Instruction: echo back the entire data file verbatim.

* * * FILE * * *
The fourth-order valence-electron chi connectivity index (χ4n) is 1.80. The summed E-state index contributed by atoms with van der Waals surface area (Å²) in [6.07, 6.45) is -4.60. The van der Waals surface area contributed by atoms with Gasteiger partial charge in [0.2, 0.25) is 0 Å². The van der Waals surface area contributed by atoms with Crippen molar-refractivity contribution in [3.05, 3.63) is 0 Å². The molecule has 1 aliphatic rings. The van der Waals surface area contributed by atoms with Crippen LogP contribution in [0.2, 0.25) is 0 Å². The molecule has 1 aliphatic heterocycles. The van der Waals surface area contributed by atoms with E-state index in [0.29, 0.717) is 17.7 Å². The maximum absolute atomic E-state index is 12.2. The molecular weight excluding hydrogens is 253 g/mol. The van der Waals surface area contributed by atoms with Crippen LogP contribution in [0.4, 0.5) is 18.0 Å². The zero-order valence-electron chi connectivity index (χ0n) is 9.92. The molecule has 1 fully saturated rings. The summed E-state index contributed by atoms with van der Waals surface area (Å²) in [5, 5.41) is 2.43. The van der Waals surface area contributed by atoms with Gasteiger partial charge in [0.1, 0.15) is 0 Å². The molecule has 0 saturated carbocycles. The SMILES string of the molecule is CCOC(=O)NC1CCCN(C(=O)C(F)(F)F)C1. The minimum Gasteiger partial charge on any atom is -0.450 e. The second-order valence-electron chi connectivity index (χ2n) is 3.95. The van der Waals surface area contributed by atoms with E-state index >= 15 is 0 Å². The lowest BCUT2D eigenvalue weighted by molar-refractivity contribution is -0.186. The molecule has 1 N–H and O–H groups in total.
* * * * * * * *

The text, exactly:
The fourth-order valence-electron chi connectivity index (χ4n) is 1.80. The summed E-state index contributed by atoms with van der Waals surface area (Å²) in [6.07, 6.45) is -4.60. The van der Waals surface area contributed by atoms with Gasteiger partial charge in [0.2, 0.25) is 0 Å². The van der Waals surface area contributed by atoms with Crippen molar-refractivity contribution in [3.05, 3.63) is 0 Å². The molecule has 1 aliphatic rings. The van der Waals surface area contributed by atoms with Crippen LogP contribution in [0.2, 0.25) is 0 Å². The molecule has 1 aliphatic heterocycles. The van der Waals surface area contributed by atoms with E-state index in [0.29, 0.717) is 17.7 Å². The maximum absolute atomic E-state index is 12.2. The molecular weight excluding hydrogens is 253 g/mol. The van der Waals surface area contributed by atoms with Crippen LogP contribution in [0.4, 0.5) is 18.0 Å². The zero-order valence-electron chi connectivity index (χ0n) is 9.92. The molecule has 1 fully saturated rings. The summed E-state index contributed by atoms with van der Waals surface area (Å²) in [5, 5.41) is 2.43. The van der Waals surface area contributed by atoms with Gasteiger partial charge in [0.1, 0.15) is 0 Å². The molecule has 0 saturated carbocycles. The SMILES string of the molecule is CCOC(=O)NC1CCCN(C(=O)C(F)(F)F)C1. The minimum Gasteiger partial charge on any atom is -0.450 e. The second-order valence-electron chi connectivity index (χ2n) is 3.95. The van der Waals surface area contributed by atoms with E-state index >= 15 is 0 Å². The lowest BCUT2D eigenvalue weighted by molar-refractivity contribution is -0.186. The molecule has 1 N–H and O–H groups in total.